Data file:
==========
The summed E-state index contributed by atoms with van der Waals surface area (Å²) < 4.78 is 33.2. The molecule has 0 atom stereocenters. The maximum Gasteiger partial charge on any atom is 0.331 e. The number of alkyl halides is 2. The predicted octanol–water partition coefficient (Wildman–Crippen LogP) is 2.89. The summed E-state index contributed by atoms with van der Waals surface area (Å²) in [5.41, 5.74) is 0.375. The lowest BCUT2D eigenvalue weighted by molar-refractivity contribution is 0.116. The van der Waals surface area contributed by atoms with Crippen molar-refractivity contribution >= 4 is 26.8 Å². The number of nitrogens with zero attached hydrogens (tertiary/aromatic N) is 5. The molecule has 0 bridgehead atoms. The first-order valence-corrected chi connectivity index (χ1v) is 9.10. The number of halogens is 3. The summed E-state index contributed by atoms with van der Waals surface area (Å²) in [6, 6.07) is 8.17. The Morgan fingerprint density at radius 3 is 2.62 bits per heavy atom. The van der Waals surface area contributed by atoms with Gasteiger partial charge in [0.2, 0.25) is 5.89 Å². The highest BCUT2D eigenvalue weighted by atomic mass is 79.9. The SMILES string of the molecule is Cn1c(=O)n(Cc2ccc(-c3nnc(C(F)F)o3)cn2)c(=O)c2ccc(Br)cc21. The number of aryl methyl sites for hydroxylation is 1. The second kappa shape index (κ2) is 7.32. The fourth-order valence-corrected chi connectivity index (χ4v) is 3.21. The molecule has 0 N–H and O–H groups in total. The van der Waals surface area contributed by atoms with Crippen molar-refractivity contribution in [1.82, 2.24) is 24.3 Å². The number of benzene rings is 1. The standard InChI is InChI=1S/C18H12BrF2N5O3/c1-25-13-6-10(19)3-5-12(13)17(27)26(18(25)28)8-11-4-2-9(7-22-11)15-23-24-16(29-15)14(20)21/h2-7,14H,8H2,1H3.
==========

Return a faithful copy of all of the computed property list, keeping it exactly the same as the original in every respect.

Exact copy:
The summed E-state index contributed by atoms with van der Waals surface area (Å²) < 4.78 is 33.2. The molecule has 0 atom stereocenters. The maximum Gasteiger partial charge on any atom is 0.331 e. The number of alkyl halides is 2. The predicted octanol–water partition coefficient (Wildman–Crippen LogP) is 2.89. The summed E-state index contributed by atoms with van der Waals surface area (Å²) in [5.41, 5.74) is 0.375. The lowest BCUT2D eigenvalue weighted by molar-refractivity contribution is 0.116. The van der Waals surface area contributed by atoms with Crippen molar-refractivity contribution >= 4 is 26.8 Å². The number of nitrogens with zero attached hydrogens (tertiary/aromatic N) is 5. The molecule has 0 bridgehead atoms. The first-order valence-corrected chi connectivity index (χ1v) is 9.10. The number of halogens is 3. The summed E-state index contributed by atoms with van der Waals surface area (Å²) in [6, 6.07) is 8.17. The Morgan fingerprint density at radius 3 is 2.62 bits per heavy atom. The van der Waals surface area contributed by atoms with Gasteiger partial charge in [0.2, 0.25) is 5.89 Å². The highest BCUT2D eigenvalue weighted by atomic mass is 79.9. The SMILES string of the molecule is Cn1c(=O)n(Cc2ccc(-c3nnc(C(F)F)o3)cn2)c(=O)c2ccc(Br)cc21. The number of aryl methyl sites for hydroxylation is 1. The second kappa shape index (κ2) is 7.32. The fourth-order valence-corrected chi connectivity index (χ4v) is 3.21. The molecule has 0 N–H and O–H groups in total. The van der Waals surface area contributed by atoms with Crippen molar-refractivity contribution in [1.82, 2.24) is 24.3 Å². The number of benzene rings is 1. The standard InChI is InChI=1S/C18H12BrF2N5O3/c1-25-13-6-10(19)3-5-12(13)17(27)26(18(25)28)8-11-4-2-9(7-22-11)15-23-24-16(29-15)14(20)21/h2-7,14H,8H2,1H3.